Dietrich Rides Again

 

             A Fascinating Approach to A Mesmerizing Woman

 

Justyna Kostek

 

By Myra Chanin

 

As Michelangelo proved when he transformed a massive but flawed slab of Carrara marble, previously rejected by two other sculptors, into his immortal vision of the teenaged pre-King David and his slingshot, the most crucial elements in the creation of art are unfettered talent and imagination, both abundant when there ain’t much cash available to spend for any other support.

Proof of this proposition is evident in Off-Off Broadway’s Dietrich Rides Again, an expressionistic, appropriately episodic, musical biography of Marlene Dietrich, the star who initially epitomized the Weimar Republic’s bravura style while still retaining her knack for self-reinvention.

Dietrich Rides Again is primarily the work of two imaginative artists, director Oliver Conant and star Justyna Kostek, who in addition share the creation of the script for the play as well as the appropriately minimalist but hardly haphazard set design. Three wooden steps, an Art Deco dressing table, a tall, translucent folding screen, an azure blue satin shmatta-covered loveseat scattered across the stage become the background for a variety of scenes. Then there’s the ordinary upright piano which in response to the demands made by Musical Director Jono Mainelli’s fingers, sounds as flamboyantly bold as the Steinway Grand Piano that Sergei Rachmaninoff played at Carnegie Hall.

 

 

Marlene Dietrich was destined for glory. Her initial desire to be a concert violinist was scotched when she injured her wrist playing a complicated Bach composition, but aware of her need to contribute to the support of her family in an inflation ridden post-WWI Germany, she became the protégé of the great avant-guard director/theater impresario Max Reinhart, which led her through leading roles in German silent films to international stardom at age 30 in 1929, just when Hitler was rising to power. Her wanton performance as the sultry-voiced Kabaret singer Lola-Lola in director Josef von Sternberg’s screen gem, The Blue Angel, turned the film into the first truly successful talkie. Lola-Lola led Marlene to a Hollywood film contact which allowed her and Von Sternberg, who was Jewish and thus no longer permitted to work in the German film industry, to make six more films together.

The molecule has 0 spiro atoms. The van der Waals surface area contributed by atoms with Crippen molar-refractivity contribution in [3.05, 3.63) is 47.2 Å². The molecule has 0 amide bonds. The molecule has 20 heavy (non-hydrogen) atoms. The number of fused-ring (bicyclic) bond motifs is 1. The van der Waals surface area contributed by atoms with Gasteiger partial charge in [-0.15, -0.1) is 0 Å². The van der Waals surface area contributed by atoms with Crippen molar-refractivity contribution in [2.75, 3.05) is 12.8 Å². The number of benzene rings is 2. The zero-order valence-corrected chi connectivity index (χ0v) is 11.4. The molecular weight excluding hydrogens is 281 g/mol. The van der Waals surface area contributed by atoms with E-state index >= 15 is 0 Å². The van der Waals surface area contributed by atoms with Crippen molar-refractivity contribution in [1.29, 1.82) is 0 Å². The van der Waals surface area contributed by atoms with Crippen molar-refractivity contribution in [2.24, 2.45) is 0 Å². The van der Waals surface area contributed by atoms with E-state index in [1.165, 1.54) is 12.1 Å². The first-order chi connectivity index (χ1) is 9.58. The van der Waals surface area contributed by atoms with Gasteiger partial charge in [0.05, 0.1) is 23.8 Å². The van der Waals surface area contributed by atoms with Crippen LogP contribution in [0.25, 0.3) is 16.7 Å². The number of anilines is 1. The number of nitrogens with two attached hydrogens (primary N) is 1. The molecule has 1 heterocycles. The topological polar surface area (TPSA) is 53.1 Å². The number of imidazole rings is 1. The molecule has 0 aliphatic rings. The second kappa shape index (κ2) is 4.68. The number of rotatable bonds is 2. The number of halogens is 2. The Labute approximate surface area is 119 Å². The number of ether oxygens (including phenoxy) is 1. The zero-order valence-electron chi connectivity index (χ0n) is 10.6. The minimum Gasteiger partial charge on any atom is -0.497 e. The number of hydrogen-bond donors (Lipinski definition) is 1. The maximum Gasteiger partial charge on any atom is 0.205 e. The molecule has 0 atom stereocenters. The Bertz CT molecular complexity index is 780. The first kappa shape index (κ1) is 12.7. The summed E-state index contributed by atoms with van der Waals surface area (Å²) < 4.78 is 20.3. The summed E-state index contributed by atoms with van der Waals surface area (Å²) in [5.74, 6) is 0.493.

Dietrich used the considerable money she was paid in Hollywood to help her fellow German film colleagues – technicians, actors, composers, writers – get out of Nazi Germany. In addition, once America entered the war, Dietrich joined the US Army and performed for Allied troops on or near the front lines, a betrayal for which the Germans never forgave her.

In the 1960’s Dietrich left film work to return to the stage with a one woman show which featured tunes she’d made famous including two composed by her Berlin buddy, Friedrich Hollander: “Falling in Love Again” from The Blue Angel and “See What the Boys in the Backroom Will Have” from Destry Rides Again in which she co-starred with Jimmy Stewart. She also semi-sang Pete Seeger’s anti-war anthem, “Where Have All the Flowers Gone,” in her distinctive sultry tones. Although she stayed married to the same man for her entire life, she employed her sexual fluidity via affairs with both men and women. Alas, she died almost penniless but not homeless in a luxurious Parisian apartment provided for her by the French Government who also awarded her the Legion d’Honneur for her participation in the defense of France during World War II.

Dietrich’s fearless history deserves an audacious reiteration, and in Dietrich Rides Again, Conant and Kostek reward her with exactly that. The show is short but dense and consists of a dramatic series of episodes. The thirty-minute first act deals with Dietrich’s early years and the slightly longer second act covers her initially thrilling but ultimately sad finale. Between scenes Kostek dashes behind the translucent screen and manages some whirlwind costume changes, only possible thanks to Derek Nye Lockwood’s brilliant concepts. He deserves a Legion d’Honneur for the witty and clever way he turns a black satin slip, a black tulle shift, a hat, a trench coat, and a sleezy black robe into perfect renderings of layered outfits Marlene must have considered de rigeuer in Berlin in 1930. Kostek looks like the young Dietrich and displays her impression of Dietrich rather than imitate her.

Each episode also features a tune that defined Dietrich’s incandescent stardom, and includes hits by Irving Berlin and Cole Porter, “Mother Can You Forgive Me?” for which Marlene herself contributed lyrics and the song popular with both Allied and Axis soldiers: “Lili Marlene,” about a girl who waited under the lamplight. Choreography is crafted by Madeline Jaye.

Because Kostek studied at Copenhagen’s Commedia and Drama School before establishing Atelier Teatral in Denmark, a successful experimental theater company, she adds curiously comic, impish touches to her passionate interpretation. Her performance was greatly enjoyed by the audience who waited to meet and greet Justyna Kostek and Oliver Conant who both welcomed audience members’ comments. This production made me curious enough about Dietrich to order her biography.

Just remember Dietrich Rides Again is a work in progress. I would have liked to know a bit more about her husband and her friendships with stars with whom she worked, specifically Orson Welles for whom she became the Madam of a Mexican whore house. Also, I think she needs a second wig, more flowing blonde wig for the more mature Dietrich.

 

Dietrich Rides Again will play through Sunday, September 17 at the Medicine Show Theater, 549 West 52nd Street between Tenth and Eleventh Avenues.

 

 

 

 

 

 

 

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